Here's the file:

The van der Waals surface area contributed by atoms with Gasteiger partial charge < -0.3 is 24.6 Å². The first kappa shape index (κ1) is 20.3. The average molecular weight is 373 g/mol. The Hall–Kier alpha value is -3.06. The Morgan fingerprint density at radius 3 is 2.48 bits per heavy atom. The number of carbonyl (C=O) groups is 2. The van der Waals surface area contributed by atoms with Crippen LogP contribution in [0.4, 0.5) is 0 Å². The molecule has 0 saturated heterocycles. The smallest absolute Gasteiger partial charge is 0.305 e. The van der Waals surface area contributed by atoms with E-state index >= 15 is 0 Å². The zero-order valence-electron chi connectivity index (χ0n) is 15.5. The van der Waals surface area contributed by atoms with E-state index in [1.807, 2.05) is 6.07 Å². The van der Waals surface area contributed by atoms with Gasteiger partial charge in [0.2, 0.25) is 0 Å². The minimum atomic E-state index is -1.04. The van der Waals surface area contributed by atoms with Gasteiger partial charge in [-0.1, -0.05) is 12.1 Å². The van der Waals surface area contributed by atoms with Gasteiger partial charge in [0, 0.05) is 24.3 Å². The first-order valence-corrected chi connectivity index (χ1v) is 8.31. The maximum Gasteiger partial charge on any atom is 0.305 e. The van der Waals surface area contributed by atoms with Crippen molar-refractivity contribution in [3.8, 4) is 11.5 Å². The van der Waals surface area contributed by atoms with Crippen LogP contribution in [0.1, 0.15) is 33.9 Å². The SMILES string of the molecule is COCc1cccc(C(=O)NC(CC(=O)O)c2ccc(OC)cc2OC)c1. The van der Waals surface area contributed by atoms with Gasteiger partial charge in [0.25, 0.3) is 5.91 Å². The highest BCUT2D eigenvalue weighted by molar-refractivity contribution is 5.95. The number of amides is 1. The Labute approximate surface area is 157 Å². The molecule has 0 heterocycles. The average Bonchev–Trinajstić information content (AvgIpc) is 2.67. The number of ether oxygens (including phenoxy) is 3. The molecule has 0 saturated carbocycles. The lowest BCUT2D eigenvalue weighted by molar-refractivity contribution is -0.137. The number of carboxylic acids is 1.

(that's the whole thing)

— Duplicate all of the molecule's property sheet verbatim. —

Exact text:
The van der Waals surface area contributed by atoms with Gasteiger partial charge < -0.3 is 24.6 Å². The first kappa shape index (κ1) is 20.3. The average molecular weight is 373 g/mol. The Hall–Kier alpha value is -3.06. The Morgan fingerprint density at radius 3 is 2.48 bits per heavy atom. The number of carbonyl (C=O) groups is 2. The van der Waals surface area contributed by atoms with Crippen LogP contribution in [0.4, 0.5) is 0 Å². The molecule has 0 saturated heterocycles. The smallest absolute Gasteiger partial charge is 0.305 e. The van der Waals surface area contributed by atoms with E-state index >= 15 is 0 Å². The zero-order valence-electron chi connectivity index (χ0n) is 15.5. The van der Waals surface area contributed by atoms with E-state index in [1.807, 2.05) is 6.07 Å². The van der Waals surface area contributed by atoms with Gasteiger partial charge in [0.2, 0.25) is 0 Å². The minimum atomic E-state index is -1.04. The van der Waals surface area contributed by atoms with Gasteiger partial charge in [-0.1, -0.05) is 12.1 Å². The van der Waals surface area contributed by atoms with Gasteiger partial charge in [0, 0.05) is 24.3 Å². The first-order valence-corrected chi connectivity index (χ1v) is 8.31. The maximum Gasteiger partial charge on any atom is 0.305 e. The van der Waals surface area contributed by atoms with Crippen molar-refractivity contribution in [3.8, 4) is 11.5 Å². The van der Waals surface area contributed by atoms with Crippen LogP contribution in [0.1, 0.15) is 33.9 Å². The SMILES string of the molecule is COCc1cccc(C(=O)NC(CC(=O)O)c2ccc(OC)cc2OC)c1. The van der Waals surface area contributed by atoms with Gasteiger partial charge in [0.25, 0.3) is 5.91 Å². The highest BCUT2D eigenvalue weighted by molar-refractivity contribution is 5.95. The number of amides is 1. The Labute approximate surface area is 157 Å². The molecule has 0 heterocycles. The average Bonchev–Trinajstić information content (AvgIpc) is 2.67. The number of ether oxygens (including phenoxy) is 3. The molecule has 0 saturated carbocycles. The lowest BCUT2D eigenvalue weighted by molar-refractivity contribution is -0.137. The number of carboxylic acids is 1.